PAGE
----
The loss of ISIS was a blow to the music world, one that many felt very keenly. The band’s ability to build tension with each passage, ultimately coming to a climax that felt like a tidal wave crashing upon you, was nothing short of amazing. But their end came with a new beginning: Palms. Featuring Deftones vocalist Chino Moreno and ex-ISIS members Aaron Harris (drums), Jeff Caxide (bass), and Clifford Meyer (guitars), Palms is the next step in these musicians’ musical journey. But does it take the best of both bands and combine them into a majestical opus or does it falter, tidal waves becoming mere ripples? Find out more below.
“Future Warriors” opens the album with ethereal synths, twangy leads and rolling lows. Moreno’s vocals here are raspy and crackly, almost as if there are small shards of glass resting upon his vocal cords. While it’s a great song, the problem is that it takes too long while utilizing a predictable song structure. Ultimately that becomes the problem with the album: it is alluring and elegant yet the songs begin to drag, which is tough considering that the average song length is just under eight minutes.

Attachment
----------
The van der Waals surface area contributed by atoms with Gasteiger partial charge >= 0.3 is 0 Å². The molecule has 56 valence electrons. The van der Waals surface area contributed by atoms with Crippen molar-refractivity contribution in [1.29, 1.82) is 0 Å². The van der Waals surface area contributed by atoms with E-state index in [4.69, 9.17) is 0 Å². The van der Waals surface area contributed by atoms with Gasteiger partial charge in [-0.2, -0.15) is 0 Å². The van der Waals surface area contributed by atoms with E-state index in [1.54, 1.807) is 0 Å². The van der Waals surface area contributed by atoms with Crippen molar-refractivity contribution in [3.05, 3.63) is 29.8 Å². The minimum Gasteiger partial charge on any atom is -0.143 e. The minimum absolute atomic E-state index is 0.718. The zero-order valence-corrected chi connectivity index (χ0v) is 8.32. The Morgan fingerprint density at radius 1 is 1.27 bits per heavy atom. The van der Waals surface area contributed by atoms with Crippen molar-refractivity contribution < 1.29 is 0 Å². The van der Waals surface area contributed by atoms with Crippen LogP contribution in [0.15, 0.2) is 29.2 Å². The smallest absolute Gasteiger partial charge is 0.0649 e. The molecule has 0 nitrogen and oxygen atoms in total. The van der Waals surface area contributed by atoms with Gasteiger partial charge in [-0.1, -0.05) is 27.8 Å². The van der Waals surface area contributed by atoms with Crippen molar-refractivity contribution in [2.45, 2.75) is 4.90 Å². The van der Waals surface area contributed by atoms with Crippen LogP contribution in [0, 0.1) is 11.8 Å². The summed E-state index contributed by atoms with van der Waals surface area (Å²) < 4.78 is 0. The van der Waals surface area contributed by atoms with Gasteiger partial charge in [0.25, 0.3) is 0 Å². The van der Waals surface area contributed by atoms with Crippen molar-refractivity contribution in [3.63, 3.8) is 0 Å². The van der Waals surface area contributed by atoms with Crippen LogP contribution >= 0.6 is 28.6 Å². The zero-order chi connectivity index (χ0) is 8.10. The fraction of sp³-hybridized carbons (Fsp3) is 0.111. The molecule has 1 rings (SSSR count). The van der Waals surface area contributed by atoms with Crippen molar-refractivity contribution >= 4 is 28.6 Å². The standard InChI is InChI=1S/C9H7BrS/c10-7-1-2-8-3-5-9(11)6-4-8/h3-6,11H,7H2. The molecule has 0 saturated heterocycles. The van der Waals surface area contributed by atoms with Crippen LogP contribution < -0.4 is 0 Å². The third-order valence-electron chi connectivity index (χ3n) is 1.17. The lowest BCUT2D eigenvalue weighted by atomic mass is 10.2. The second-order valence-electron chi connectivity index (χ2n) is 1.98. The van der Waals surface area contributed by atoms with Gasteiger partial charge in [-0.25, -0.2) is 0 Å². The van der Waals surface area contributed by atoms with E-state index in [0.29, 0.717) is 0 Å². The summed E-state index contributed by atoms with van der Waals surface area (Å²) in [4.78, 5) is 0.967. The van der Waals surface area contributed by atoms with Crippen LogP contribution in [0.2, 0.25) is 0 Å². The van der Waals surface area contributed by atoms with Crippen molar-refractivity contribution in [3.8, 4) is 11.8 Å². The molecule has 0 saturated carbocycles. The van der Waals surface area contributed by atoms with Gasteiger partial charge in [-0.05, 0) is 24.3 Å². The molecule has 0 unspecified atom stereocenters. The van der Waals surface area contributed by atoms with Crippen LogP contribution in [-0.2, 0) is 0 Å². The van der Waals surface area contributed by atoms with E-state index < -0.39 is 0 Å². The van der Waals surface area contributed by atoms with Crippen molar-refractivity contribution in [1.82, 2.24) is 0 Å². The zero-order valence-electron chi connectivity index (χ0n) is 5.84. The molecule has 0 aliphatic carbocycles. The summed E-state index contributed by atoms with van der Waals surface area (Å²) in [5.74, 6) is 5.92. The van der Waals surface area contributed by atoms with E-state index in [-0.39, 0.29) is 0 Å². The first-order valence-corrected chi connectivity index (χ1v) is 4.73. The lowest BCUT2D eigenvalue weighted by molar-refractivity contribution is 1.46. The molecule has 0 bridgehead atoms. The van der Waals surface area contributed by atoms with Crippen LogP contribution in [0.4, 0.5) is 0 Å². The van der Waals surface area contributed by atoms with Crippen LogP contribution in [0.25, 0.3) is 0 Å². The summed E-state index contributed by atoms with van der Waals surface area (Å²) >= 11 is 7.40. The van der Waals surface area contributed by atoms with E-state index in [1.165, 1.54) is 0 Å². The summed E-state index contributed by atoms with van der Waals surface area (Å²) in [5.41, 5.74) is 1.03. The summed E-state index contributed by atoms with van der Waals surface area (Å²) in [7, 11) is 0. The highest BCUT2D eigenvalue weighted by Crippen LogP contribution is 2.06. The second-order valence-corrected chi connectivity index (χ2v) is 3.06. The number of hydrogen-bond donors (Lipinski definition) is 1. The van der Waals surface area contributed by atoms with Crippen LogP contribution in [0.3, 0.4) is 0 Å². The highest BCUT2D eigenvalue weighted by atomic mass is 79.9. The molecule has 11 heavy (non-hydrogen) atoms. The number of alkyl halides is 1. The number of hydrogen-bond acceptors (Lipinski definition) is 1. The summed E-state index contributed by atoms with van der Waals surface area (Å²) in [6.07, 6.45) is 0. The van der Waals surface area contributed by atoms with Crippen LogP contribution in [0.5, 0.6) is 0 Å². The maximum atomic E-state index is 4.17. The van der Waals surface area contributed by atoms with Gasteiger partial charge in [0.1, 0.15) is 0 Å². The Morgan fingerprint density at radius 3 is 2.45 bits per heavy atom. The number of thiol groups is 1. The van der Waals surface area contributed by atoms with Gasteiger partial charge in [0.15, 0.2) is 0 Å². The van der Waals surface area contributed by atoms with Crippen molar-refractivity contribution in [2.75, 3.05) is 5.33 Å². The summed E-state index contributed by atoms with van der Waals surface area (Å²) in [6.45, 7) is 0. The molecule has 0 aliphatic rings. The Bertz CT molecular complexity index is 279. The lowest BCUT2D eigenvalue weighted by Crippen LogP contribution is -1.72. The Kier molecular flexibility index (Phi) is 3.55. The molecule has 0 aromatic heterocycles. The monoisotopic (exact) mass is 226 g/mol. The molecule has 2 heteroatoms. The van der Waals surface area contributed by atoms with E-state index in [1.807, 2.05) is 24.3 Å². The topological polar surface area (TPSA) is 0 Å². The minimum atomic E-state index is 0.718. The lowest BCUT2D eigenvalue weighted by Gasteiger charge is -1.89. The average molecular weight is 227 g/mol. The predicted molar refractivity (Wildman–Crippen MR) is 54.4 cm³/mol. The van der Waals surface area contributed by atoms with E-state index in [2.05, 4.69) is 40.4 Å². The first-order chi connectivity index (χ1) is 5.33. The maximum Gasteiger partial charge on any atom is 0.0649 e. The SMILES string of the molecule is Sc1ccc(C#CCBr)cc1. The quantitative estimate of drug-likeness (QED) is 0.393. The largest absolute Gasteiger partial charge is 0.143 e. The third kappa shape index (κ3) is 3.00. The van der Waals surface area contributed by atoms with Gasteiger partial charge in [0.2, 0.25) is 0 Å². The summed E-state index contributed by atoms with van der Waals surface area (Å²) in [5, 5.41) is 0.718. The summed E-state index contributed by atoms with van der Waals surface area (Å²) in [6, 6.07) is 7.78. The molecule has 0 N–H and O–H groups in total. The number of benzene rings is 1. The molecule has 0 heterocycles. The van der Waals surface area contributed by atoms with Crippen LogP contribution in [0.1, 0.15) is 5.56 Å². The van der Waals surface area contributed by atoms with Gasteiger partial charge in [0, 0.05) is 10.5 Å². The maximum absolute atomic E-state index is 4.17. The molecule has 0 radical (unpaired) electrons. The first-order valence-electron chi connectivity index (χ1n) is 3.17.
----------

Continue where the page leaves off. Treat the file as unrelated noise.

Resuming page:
Since the album is only six tracks, I won’t do a song-by-song review. Instead, I’ll say that there is a sense of continuity from one song to another. It almost feels like the band recorded an extended jam and broke it up into individual tracks. But when the wrote the music, it’s also very obvious that they used the full range of tools and effects at their disposal. The tracks can be very dynamic, shifting from melodic beauty to distortion overload.
And yet, with all of the wonderful dynamics in terms of soft to heavy, the volume doesn’t shift accordingly. The songs are compressed so that the cleans almost distort while the actual distorted sections don’t have the intensity they so deserve. Had this single problem been addressed, I feel like I would’ve gotten far more enjoyment from the experience.
The Final Word: While a beautiful album with wonderful textures and some stunning passages, ultimately Palms suffers from overstaying its welcome. Some sharper editing and more dynamic production would’ve gone a long way here.